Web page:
Friday, 22 July 2011

Dry spring, wet summer

I have started clearing the wilderness that both my plot and hubby's had become, the endless rainshowers having not so much made the soil muddy as workable again -especially the new bit, which was compacted and very much like concrete under the spade.

I will take sone pics over the weekend, as it is starting to look good again. And there is a lot going on, despite the indefatigable chomping of slugs and snails (I must be sowing at a rate of three times as much as I get).

At the moment, my favourite crop is redcurrant: the red berries look like jewels dangling from among the lush green leaves, and are delicious straight off the plant when properly ripe. But some ofthe salad colours are equally spectacular, the one I like most having light green leaves with curly edges in purply red.

- Posted using BlogPress from my iPhone

Tuesday, 5 July 2011

Pigeons-ortocecconi 2-2

This year I have lost my gooseberries to pigeons once again. It happened in the first year when I did not know what that bush was.

Then I netted it the second and third years, and had bumper crops.

This year, despite the netting, they were gone and I was left with only 2 punnets, when only last week I could see plump, almost ripe berries on all branches... which I did not have time to pick. Yes, I think it was a matter of timing. Once the berries were ripe, pigeons found ways to get at them - even though they are green and barely visible. They throw themselves on the netting, bend or break the branches, and eat all they can. The rotters.

Anyway, two punnets I got, and there might be some red berries on the newly planted bushes, the ones I hope will start cropping seriously from next year, their third.

You really have to like gooseberries, because picking them is not for the faint-hearted. Today my arms look like I had a fight with a rather aggressive cat. It did not help that to avoid a thorn, I ended up with my hand in a clump of nettles! The British seem to like them better cooked, in crumbles, fools etc. I like them raw (and so do all my Italian friends that have heard of them). When they get soft, and from clear go cloudy, having lost the worst of their acidic edge, gooseberries have a mild yet delicious aftertaste that is difficult to describe.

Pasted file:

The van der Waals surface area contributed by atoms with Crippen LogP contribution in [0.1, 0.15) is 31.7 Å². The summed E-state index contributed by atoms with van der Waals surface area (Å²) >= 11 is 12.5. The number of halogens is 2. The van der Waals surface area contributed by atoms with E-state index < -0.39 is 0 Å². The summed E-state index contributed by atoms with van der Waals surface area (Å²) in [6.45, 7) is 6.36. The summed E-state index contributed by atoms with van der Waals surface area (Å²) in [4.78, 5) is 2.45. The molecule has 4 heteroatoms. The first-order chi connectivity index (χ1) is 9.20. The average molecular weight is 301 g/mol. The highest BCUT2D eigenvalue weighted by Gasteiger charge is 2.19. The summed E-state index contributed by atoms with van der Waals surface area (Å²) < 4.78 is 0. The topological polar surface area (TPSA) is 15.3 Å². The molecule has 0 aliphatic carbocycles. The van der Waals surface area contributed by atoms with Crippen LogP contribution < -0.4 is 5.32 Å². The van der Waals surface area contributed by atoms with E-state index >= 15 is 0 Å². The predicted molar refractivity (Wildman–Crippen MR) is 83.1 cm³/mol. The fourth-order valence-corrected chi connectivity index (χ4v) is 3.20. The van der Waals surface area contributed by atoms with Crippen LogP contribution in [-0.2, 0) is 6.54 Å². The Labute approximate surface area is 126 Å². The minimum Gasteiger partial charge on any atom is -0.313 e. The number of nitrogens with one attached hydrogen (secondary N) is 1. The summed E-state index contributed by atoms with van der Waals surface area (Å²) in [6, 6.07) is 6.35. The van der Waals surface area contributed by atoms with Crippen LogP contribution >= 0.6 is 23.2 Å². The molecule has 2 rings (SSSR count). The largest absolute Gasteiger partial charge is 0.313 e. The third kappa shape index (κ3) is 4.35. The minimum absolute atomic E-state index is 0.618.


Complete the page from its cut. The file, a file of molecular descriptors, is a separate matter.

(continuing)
I have some with me for lunch today!

-- Post From My iPhone

Sunday, 3 July 2011

They say you have to try everything at least once in life...

... so this morning, when I found myself awake in bed at 5 AM, thinking of the plumber and work, I decided I would get up for a change and go to the allotment to relax. And so I did.

Rather strange for someone who, like myself, is definitely not a morning person, I thought the sunshine out of the window warranted a go at sunrise gardening.

The three hours I spent weeding before breakfast were very productive (true in Italy there's a saying that goes "Morning comes with gold in its mouth"), and I got home with a good crop to boot!

Still picking the come-again salad, while the second sowing slowly grows. Salad is really a worthwhile crop, has saved me good money this year, so I took advantage of the current Thompson & Morgan 3 for 2 offer on salad seeds, and also bought some corn salad from Seeds Of Italy, which should crop late in the year.

Now though - slight drawback - it will have to be bedtime already.